Motorola, which is in the process of being acquired by
Google (NASDAQ:GOOG) for $12.5 billion, reported earnings of $3.26 billion on
12 cents per share. While this was an 11 percent boost from a year ago, it fell
short of Wall Street analysts' consensus of $3.37 billion on 6 cents per
Motorola boosted smartphones sales by 9.1 percent for Q3,
as sales of its first Atrix handset, the Droid 3 and other smartphones grew by
400,000 units. Jefferies & Co. analyst Peter Misek had been modeling
Motorola to report sales of 5.1 million smartphones for the quarter.
The weaker-than-expected showing could mean the company
won't meet its projected target of 21 million to 23 million smartphone sales
for 2011, noted Susquehanna Research analyst Jeffrey Fidacaro, who was
expecting 5.5 million Android sales and suggested that the company lost 30
basis points of worldwide smartphone market share to Samsung, HTC and others.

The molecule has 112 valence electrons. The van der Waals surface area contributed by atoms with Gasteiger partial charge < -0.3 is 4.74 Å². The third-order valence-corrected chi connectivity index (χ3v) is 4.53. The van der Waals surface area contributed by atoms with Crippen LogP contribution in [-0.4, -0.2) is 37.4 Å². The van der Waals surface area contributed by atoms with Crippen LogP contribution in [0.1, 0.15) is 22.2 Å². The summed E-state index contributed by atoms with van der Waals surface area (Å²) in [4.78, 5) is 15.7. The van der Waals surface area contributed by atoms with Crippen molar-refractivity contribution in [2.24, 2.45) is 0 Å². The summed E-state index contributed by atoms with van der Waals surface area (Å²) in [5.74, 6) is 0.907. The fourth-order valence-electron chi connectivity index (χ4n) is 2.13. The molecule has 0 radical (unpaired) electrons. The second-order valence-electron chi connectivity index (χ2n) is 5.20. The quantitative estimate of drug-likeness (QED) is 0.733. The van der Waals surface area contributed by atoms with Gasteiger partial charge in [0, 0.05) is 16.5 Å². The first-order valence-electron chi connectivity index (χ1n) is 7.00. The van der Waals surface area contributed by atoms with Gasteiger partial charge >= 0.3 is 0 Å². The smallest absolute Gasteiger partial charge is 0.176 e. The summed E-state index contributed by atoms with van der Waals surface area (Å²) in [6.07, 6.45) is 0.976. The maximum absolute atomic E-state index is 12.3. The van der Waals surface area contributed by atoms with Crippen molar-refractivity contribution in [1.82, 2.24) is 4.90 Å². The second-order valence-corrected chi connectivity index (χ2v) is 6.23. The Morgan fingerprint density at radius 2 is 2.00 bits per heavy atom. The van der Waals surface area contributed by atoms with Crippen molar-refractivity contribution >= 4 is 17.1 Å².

However, Fidacaro also allowed that Motorola could get a
nice boost in the fourth quarter from full quarter sales of the high-end Droid Bionic handset, as well as the
launch of the Droid Razr, a 7.1-inch-thin Android handset that will go on sale
At 100,000 units, Motorola's Xoom sales were atrocious
against even the company's own Q2 sales of 440,000 Xoom slates. By comparison,
Apple sold 11.1 million iPads in its third quarter. Misek, who had been expecting
300,000 Xoom unit sales, said HP's $99 TouchPad firesale hurt
The tablet maker even launched a 4G LTE Xoom in September
and a discounted "family edition" Xoom earlier this month, but failed to spark
sufficient interest for the first Honeycomb tablet in the market.
While Motorola is reportedly working to roll out two new 4G
LTE Xoom machines this holiday, it won't
get any easier for the Xoom.
Misek also expects Amazon's Kindle Fire to squeeze the
Xoom in Q4.
The Fire, which will launch Nov. 15 for $199, could sell up to 5 million units during the holiday season.